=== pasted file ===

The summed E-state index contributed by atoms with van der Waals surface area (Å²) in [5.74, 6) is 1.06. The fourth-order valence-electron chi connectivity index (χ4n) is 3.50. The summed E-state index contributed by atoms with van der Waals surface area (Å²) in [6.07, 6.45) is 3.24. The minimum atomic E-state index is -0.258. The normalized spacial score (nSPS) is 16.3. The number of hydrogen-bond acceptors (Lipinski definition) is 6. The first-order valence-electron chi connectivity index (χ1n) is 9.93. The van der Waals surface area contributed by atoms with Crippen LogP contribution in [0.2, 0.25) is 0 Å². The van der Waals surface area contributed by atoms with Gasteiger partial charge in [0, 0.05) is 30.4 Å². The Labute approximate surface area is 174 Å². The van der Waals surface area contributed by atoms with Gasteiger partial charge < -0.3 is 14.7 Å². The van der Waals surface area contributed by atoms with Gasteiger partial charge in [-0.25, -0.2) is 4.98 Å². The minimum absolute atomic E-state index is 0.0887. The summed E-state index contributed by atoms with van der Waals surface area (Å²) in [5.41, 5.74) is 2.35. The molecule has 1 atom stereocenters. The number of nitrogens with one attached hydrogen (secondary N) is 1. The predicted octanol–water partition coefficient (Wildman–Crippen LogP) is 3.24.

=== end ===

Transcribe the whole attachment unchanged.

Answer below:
The summed E-state index contributed by atoms with van der Waals surface area (Å²) in [5.74, 6) is 1.06. The fourth-order valence-electron chi connectivity index (χ4n) is 3.50. The summed E-state index contributed by atoms with van der Waals surface area (Å²) in [6.07, 6.45) is 3.24. The minimum atomic E-state index is -0.258. The normalized spacial score (nSPS) is 16.3. The number of hydrogen-bond acceptors (Lipinski definition) is 6. The first-order valence-electron chi connectivity index (χ1n) is 9.93. The van der Waals surface area contributed by atoms with Crippen LogP contribution in [0.2, 0.25) is 0 Å². The van der Waals surface area contributed by atoms with Gasteiger partial charge in [0, 0.05) is 30.4 Å². The Labute approximate surface area is 174 Å². The van der Waals surface area contributed by atoms with Gasteiger partial charge < -0.3 is 14.7 Å². The van der Waals surface area contributed by atoms with Gasteiger partial charge in [-0.25, -0.2) is 4.98 Å². The minimum absolute atomic E-state index is 0.0887. The summed E-state index contributed by atoms with van der Waals surface area (Å²) in [5.41, 5.74) is 2.35. The molecule has 1 atom stereocenters. The number of nitrogens with one attached hydrogen (secondary N) is 1. The predicted octanol–water partition coefficient (Wildman–Crippen LogP) is 3.24.